The State Department report takes Israel to task for not complying with minimum standards for the elimination of trafficking.
The State Department classifies countries with three ratings, "tier 1" countries that comply with the minimum standards for the elimination of trafficking, mostly countries in Europe and North America; "tier 2" countries that not comply with the minimum standards, and have large numbers of human trafficking, but which make efforts to combat it; and "tier 3" countries that neither comply with the minimal standards and make no effort to do so. Israel is classified as a "tier 2" country.
Israel's "tier 2" peers include Afghanistan, Angola, Azerbaijan, Bahrain, Bangladesh, Belarus, Burkina Faso, Ethiopia, Iraq, Jordan, Pakistan, Rwanda, Syria, as well as India, China, Russia, and developed countries such as Iceland, Japan, Greece, and Switzerland.
The report on Israel is little different from the previous reports. It says, "Israel is a destination country for men and women subjected to forced labor and sex trafficking. Low-skilled workers from Thailand, China, Nepal, the Philippines, India, Sri Lanka, and, to a lesser extent, Romania, migrate voluntarily and legally to Israel for temporary contract labor in construction, agriculture, and home health care provision.
"Some, however, subsequently face conditions of forced labor, including through such practices as the unlawful withholding of passports, restrictions on movement, inability to change or otherwise choose one’s employer, nonpayment of wages, threats, sexual assault, and physical intimidation. Many labor recruitment agencies in source countries and in Israel require workers to pay recruitment fees typically ranging from $4,000 to $20,000 - a practice making workers highly vulnerable to trafficking or debt bondage once working in Israel. One NGO noted that recruitment fees increased in 2010."
The report cites Ministry of Interior figures, which say that 14,000 migrants entered Israel from Sinai in 2010, up from 5,000 in 2009.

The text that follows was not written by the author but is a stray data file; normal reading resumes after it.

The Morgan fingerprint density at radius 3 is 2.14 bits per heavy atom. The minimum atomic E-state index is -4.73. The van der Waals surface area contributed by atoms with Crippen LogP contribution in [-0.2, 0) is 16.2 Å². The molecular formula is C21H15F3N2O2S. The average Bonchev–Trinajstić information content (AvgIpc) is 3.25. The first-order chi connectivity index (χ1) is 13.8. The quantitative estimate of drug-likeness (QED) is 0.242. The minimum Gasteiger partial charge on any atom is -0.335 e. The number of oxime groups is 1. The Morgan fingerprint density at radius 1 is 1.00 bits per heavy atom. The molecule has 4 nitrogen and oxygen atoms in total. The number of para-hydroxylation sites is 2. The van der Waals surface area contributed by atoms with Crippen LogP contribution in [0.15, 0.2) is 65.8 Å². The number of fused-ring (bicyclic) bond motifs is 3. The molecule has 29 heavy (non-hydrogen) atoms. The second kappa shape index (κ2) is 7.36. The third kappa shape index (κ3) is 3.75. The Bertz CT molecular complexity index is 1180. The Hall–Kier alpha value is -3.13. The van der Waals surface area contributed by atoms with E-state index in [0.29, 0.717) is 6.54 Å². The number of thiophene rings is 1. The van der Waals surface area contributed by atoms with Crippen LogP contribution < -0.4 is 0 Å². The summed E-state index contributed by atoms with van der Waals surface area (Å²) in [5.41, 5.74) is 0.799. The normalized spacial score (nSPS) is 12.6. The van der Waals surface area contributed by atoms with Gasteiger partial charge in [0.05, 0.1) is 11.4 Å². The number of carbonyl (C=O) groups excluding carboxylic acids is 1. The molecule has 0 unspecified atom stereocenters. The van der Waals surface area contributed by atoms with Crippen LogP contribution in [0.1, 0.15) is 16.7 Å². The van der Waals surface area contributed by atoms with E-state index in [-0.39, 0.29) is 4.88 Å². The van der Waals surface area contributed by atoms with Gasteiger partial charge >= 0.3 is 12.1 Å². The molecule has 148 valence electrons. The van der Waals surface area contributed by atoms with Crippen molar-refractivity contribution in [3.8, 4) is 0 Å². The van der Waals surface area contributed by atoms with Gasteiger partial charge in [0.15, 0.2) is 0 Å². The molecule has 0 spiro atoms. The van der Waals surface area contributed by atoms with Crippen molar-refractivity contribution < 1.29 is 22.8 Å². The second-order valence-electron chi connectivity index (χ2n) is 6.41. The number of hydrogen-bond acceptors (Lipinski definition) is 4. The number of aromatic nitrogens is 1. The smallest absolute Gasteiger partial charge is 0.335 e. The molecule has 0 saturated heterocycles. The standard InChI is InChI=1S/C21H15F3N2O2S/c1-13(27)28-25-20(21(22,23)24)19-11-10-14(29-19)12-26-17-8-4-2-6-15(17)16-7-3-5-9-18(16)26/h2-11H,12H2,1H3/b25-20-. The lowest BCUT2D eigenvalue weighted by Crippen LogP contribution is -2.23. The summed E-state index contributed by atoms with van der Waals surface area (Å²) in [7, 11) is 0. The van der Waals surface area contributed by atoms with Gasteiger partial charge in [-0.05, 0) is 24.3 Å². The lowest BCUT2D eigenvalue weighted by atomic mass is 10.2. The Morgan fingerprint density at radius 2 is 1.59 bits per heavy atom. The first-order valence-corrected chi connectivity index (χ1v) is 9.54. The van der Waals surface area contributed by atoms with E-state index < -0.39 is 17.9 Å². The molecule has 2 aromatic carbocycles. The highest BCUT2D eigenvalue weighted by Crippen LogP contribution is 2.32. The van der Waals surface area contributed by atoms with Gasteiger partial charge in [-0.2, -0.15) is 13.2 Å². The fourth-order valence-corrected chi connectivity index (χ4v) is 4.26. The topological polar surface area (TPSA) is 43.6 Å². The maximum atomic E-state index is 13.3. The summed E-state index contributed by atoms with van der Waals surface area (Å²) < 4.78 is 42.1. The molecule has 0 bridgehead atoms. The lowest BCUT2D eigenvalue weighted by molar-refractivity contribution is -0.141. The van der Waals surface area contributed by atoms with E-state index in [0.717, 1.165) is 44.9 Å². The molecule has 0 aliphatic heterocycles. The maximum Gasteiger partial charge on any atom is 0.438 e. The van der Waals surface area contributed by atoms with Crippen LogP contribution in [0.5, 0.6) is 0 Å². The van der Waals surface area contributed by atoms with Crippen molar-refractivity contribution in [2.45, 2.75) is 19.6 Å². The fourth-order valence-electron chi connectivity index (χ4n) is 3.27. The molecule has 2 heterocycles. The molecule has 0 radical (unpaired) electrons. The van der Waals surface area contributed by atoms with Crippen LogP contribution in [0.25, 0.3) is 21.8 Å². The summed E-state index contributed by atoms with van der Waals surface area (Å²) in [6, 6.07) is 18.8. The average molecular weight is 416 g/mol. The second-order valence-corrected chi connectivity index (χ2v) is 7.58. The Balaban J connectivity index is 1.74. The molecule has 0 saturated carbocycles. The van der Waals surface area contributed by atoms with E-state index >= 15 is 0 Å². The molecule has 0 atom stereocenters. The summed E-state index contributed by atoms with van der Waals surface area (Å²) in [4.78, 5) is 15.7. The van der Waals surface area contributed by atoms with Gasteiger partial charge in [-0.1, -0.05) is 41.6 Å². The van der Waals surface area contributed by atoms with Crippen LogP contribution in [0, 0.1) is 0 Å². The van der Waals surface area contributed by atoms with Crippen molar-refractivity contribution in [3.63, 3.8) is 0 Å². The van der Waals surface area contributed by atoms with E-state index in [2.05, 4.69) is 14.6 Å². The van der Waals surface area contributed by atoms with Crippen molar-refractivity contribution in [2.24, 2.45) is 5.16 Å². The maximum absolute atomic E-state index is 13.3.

On the issue of sex trafficking, the report says, "Some women from the former Soviet Union and China are subjected to forced prostitution in Israel, although the number of women affected has declined since the passage and implementation of the Prohibition of Trafficking in Persons (Legislative. Amendments) Law (5766-2006).
The State Department says that Israel government sustained its strong law enforcement progress against sex trafficking and that it also made initial progress against labor trafficking, as seen through the first prosecution under a labor trafficking statute involving a migrant worker. The government also continued to improve its protection of trafficking victims over the reporting period, although it lacked effective procedures to identify victims of labor trafficking.
The State Department advises Israel to significantly increase prosecutions, convictions, and punishment of labor trafficking offenders (including “employers”) and offenses. Israel should also ensure that labor trafficking crimes are prosecuted under labor trafficking statutes; ensure trafficking victims are not penalized for unlawful acts committed as a direct result of being trafficked, such as immigration violations; and continue to investigate the incidence of Israeli nationals subjected to forced prostitution. Domestically, Israel should increase the number of labor inspectors and translators in the agriculture, construction, and homecare sectors, ensuring that they are adequately trained in identifying trafficking cases, and internationally, it should stop the practice of "hot returns" - immediately returning migrants back to Egypt.